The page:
1  50
Next
 Albert, David Z., author.
 Cambridge, Massachusetts ; London, England : Harvard University Press, 2023.
 Description
 Book — 1 online resource.
 Summary

 Introduction
 A Guess at the Riddle
 Physical Laws and Physical Things
 The Still More Basic Question.
2. Too big for a single mind : how the greatest generation of physicists uncovered the quantum world [2021]
 Zeitalter der Unschärfe. English
 Hürter, Tobias, author.
 New York : The Experiment, 2022.
 Description
 Book — 357 pages : illustrations ; 24 cm
 Summary

 Prologue
 Paris, 1903: Cracks begin to appear
 Berlin, 1900: An act of desperation
 Bern, 1905: The patent serf
 Paris, 1906: The decline and fall of Pierre Curie
 Berlin, 1909: The end of the flying cigars
 Prague, 1911: Einstein says it with flowers
 Cambridge, 1911: A Dane grows up
 The North Atlantic, 1912: The sinking of infallibility
 Munich, 1913: A painter moves to Munich
 Munich, 1914: On tour with the atom
 Berlin, 1915: Good at theory, bad at relationships
 Germany, 1916: War and peace
 Berlin, 1917: Einstein breaks down
 Berlin, 1918: Pandemic
 The MidAtlantic, 1919: The moon obscures the sun
 Munich, 1919: A young man reads Plato
 Berlin, 1920: Great minds meet
 Göttingen, 1922: A son finds his father
 Munich, 1923: A highflier almost crashes
 Copenhagen, 1923: Bohr and Einstein take the tram
 Copenhagen, 1924: One last try
 Paris, 1924: A prince makes atoms sing
 Heligoland, 1925: The vastness of the sea and the tininess of atoms
 Cambridge, 1925: The quiet genius
 Leiden, 1925: The prophet of spin
 Arosa, 1925: A late erotic outburst
 Copenhagen, 1926: Waves and particles
 Berlin, 1926: A visit with the demigods
 Berlin, 1926: The Plancks throw a party
 Göttingen, 1926: The abolition of reality
 Munich, 1926: A turn war
 Copenhagen, 1926: Exquisitely carved marble statues falling out of the sky
 Copenhagen, 1926: A game with sharpened knives
 Copenhagen, 1927: The world goes fuzzy
 Como, 1927: The great debate
 Berlin, 1930: Germany flourishes; Einstein falls ill
 Brussels, 1930: KO in the second round
 Zurich, 1931: Pauli's dreams
 Copenhagen, 1932: Faust in Copenhagen
 Berlin, 1933: Some flee; some stay
 Amsterdam, 1933: A sad end
 Oxford, 1935: The cat that isn't there
 Princeton, 1935: Einstein puts the world back in focus
 Garmisch, 1936: Dirty snow
 Moscow, 1937: On the other side
 Berlin, 1938: Bursting nuclei
 The Atlantic, 1939: Terrible news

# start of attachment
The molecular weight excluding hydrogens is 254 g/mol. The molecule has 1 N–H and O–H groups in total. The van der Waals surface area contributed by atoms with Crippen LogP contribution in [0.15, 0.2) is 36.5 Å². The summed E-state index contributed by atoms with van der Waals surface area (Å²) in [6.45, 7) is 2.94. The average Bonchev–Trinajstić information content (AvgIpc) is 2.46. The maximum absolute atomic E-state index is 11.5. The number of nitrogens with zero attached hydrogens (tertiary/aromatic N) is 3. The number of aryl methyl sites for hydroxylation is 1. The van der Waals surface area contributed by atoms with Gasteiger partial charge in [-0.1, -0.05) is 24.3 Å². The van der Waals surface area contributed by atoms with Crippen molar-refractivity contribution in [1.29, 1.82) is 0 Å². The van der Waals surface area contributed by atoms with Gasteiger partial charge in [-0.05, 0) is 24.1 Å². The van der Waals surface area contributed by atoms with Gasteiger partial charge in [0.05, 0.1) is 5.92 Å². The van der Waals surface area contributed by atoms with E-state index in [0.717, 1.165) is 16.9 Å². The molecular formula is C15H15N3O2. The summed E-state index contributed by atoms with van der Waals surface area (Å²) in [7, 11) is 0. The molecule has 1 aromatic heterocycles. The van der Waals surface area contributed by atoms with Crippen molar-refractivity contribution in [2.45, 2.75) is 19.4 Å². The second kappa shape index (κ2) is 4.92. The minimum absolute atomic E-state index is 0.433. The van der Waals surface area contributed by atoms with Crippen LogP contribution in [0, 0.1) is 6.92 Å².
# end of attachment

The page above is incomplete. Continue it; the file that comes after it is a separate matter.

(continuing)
Copenhagen, 1941: Estrangement
 Berlin, 1942: No bomb for Hitler
 Stockholm, 1943: Flight
 Princeton, 1943: Einstein mellows
 England, 1945: The impact of the explosion
 Epilogue.
 Online
 Close, F. E.
 Oxford : Oxford University Press, 2009
 Description
 Book — 1 online resource (157 p.) : ill.
 Summary

What is 'the void'? What remains when you take all the matter away? Can empty space  'nothing'  exist? This text explores the science & history of the elusive void  from Aristotle's theories to black holes & quantum particles, & why our very latest discoveries about the vacuum can tell us extraordinary things about the cosmos
 Seaman, Bill, author.
 Singapore ; Hackensack, NJ : World Scientific Publishing Co. Pte. Ltd., [2023]
 Description
 Book — 1 online resource
5. Theoretical physics, wavelets, analysis, genomics : an indisciplinary tribute to Alex Grossmann [2023]
 Cham : Birkhäuser, 2023.
 Description
 Book — 1 online resource (650 p.).
 Summary

 Intro
 ANHA Series Preface
 En guise de préface
 Contents
 Contributors
 The Making of a Physicist
 Alex Grossmann, a Rinascimento Multidisciplinary Man
 1 A Jubilee of Multifold Research
 2 Quantum Physics and Related Fields
 3 Wavelets
 4 Genomics
 5 How to Conclude Such a Short But MindBoggling Overview?
 6 Postlude: A Geometric Existentialist Way of Thinking
 Generalized Affine Signal Analysis with TimeDelay Thresholds
 Introductory Note on the Draft Paper ``Generalized Affine Signal Analysis with TimeDelay Thresholds'', by Jan W. Dash, Alex Grossmann and Thierry Paul
 1 Wavelets in the Mid1980s
 1.1 The GroupTheoretic View of Wavelets
 1.2 Overcompleteness Can Be a Virtue
 1.3 Comments on the First Sentence: ``A Class of Functions Recently Introduced by Dash and Paul ...''
 1.4 Phase
 2 Specific Comments on the Text